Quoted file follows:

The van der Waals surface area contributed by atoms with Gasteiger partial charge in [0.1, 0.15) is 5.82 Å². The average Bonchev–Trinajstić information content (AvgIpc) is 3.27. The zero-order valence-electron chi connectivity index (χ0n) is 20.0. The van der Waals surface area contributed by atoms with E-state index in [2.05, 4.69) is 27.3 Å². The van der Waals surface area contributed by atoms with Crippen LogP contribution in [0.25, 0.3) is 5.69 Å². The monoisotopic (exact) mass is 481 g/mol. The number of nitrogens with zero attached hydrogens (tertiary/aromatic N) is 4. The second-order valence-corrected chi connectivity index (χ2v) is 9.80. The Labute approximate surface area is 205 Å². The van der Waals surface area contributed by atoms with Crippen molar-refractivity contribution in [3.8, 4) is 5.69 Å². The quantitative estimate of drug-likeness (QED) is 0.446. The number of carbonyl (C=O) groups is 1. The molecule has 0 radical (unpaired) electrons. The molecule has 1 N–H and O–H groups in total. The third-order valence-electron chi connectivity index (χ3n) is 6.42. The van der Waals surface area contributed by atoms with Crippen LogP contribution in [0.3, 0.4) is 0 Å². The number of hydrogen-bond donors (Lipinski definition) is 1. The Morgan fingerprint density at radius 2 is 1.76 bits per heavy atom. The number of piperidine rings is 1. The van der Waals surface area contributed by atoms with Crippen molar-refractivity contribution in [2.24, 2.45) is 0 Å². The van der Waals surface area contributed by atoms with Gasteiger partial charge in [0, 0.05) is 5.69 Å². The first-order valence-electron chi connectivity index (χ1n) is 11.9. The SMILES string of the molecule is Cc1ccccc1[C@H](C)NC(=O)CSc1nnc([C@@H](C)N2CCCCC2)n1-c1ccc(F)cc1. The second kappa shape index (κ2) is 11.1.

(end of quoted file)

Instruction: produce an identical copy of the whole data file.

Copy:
The van der Waals surface area contributed by atoms with Gasteiger partial charge in [0.1, 0.15) is 5.82 Å². The average Bonchev–Trinajstić information content (AvgIpc) is 3.27. The zero-order valence-electron chi connectivity index (χ0n) is 20.0. The van der Waals surface area contributed by atoms with E-state index in [2.05, 4.69) is 27.3 Å². The van der Waals surface area contributed by atoms with Crippen LogP contribution in [0.25, 0.3) is 5.69 Å². The monoisotopic (exact) mass is 481 g/mol. The number of nitrogens with zero attached hydrogens (tertiary/aromatic N) is 4. The second-order valence-corrected chi connectivity index (χ2v) is 9.80. The Labute approximate surface area is 205 Å². The van der Waals surface area contributed by atoms with Crippen molar-refractivity contribution in [3.8, 4) is 5.69 Å². The quantitative estimate of drug-likeness (QED) is 0.446. The number of carbonyl (C=O) groups is 1. The molecule has 0 radical (unpaired) electrons. The molecule has 1 N–H and O–H groups in total. The third-order valence-electron chi connectivity index (χ3n) is 6.42. The van der Waals surface area contributed by atoms with Crippen LogP contribution in [0.3, 0.4) is 0 Å². The number of hydrogen-bond donors (Lipinski definition) is 1. The Morgan fingerprint density at radius 2 is 1.76 bits per heavy atom. The number of piperidine rings is 1. The van der Waals surface area contributed by atoms with Crippen molar-refractivity contribution in [2.24, 2.45) is 0 Å². The van der Waals surface area contributed by atoms with Gasteiger partial charge in [0, 0.05) is 5.69 Å². The first-order valence-electron chi connectivity index (χ1n) is 11.9. The SMILES string of the molecule is Cc1ccccc1[C@H](C)NC(=O)CSc1nnc([C@@H](C)N2CCCCC2)n1-c1ccc(F)cc1. The second kappa shape index (κ2) is 11.1.